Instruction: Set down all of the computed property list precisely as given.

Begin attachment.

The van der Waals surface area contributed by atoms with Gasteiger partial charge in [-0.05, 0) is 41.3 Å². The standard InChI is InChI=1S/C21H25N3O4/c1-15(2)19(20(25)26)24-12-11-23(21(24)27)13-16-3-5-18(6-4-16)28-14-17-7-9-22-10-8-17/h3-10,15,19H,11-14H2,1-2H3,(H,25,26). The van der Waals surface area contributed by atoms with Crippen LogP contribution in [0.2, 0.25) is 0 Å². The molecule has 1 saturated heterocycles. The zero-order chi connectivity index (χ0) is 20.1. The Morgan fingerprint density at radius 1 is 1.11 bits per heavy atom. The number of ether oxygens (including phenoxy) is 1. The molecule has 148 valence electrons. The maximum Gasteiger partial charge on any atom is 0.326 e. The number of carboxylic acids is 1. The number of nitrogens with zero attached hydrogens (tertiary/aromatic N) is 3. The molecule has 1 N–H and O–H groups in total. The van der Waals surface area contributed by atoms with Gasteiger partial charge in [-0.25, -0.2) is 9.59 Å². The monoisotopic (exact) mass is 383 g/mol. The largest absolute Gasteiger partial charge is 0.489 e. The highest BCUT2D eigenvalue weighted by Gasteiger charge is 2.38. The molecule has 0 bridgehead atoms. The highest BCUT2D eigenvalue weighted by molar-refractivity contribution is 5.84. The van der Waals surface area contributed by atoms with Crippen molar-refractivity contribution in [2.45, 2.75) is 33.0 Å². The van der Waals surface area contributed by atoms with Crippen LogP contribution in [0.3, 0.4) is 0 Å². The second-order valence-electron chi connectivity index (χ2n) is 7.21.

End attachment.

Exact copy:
The van der Waals surface area contributed by atoms with Gasteiger partial charge in [-0.05, 0) is 41.3 Å². The standard InChI is InChI=1S/C21H25N3O4/c1-15(2)19(20(25)26)24-12-11-23(21(24)27)13-16-3-5-18(6-4-16)28-14-17-7-9-22-10-8-17/h3-10,15,19H,11-14H2,1-2H3,(H,25,26). The van der Waals surface area contributed by atoms with Crippen LogP contribution in [0.2, 0.25) is 0 Å². The molecule has 1 saturated heterocycles. The zero-order chi connectivity index (χ0) is 20.1. The Morgan fingerprint density at radius 1 is 1.11 bits per heavy atom. The number of ether oxygens (including phenoxy) is 1. The molecule has 148 valence electrons. The maximum Gasteiger partial charge on any atom is 0.326 e. The number of carboxylic acids is 1. The number of nitrogens with zero attached hydrogens (tertiary/aromatic N) is 3. The molecule has 1 N–H and O–H groups in total. The van der Waals surface area contributed by atoms with Gasteiger partial charge in [-0.25, -0.2) is 9.59 Å². The monoisotopic (exact) mass is 383 g/mol. The largest absolute Gasteiger partial charge is 0.489 e. The highest BCUT2D eigenvalue weighted by Gasteiger charge is 2.38. The molecule has 0 bridgehead atoms. The highest BCUT2D eigenvalue weighted by molar-refractivity contribution is 5.84. The van der Waals surface area contributed by atoms with Crippen molar-refractivity contribution in [2.45, 2.75) is 33.0 Å². The van der Waals surface area contributed by atoms with Crippen LogP contribution in [0.3, 0.4) is 0 Å². The second-order valence-electron chi connectivity index (χ2n) is 7.21.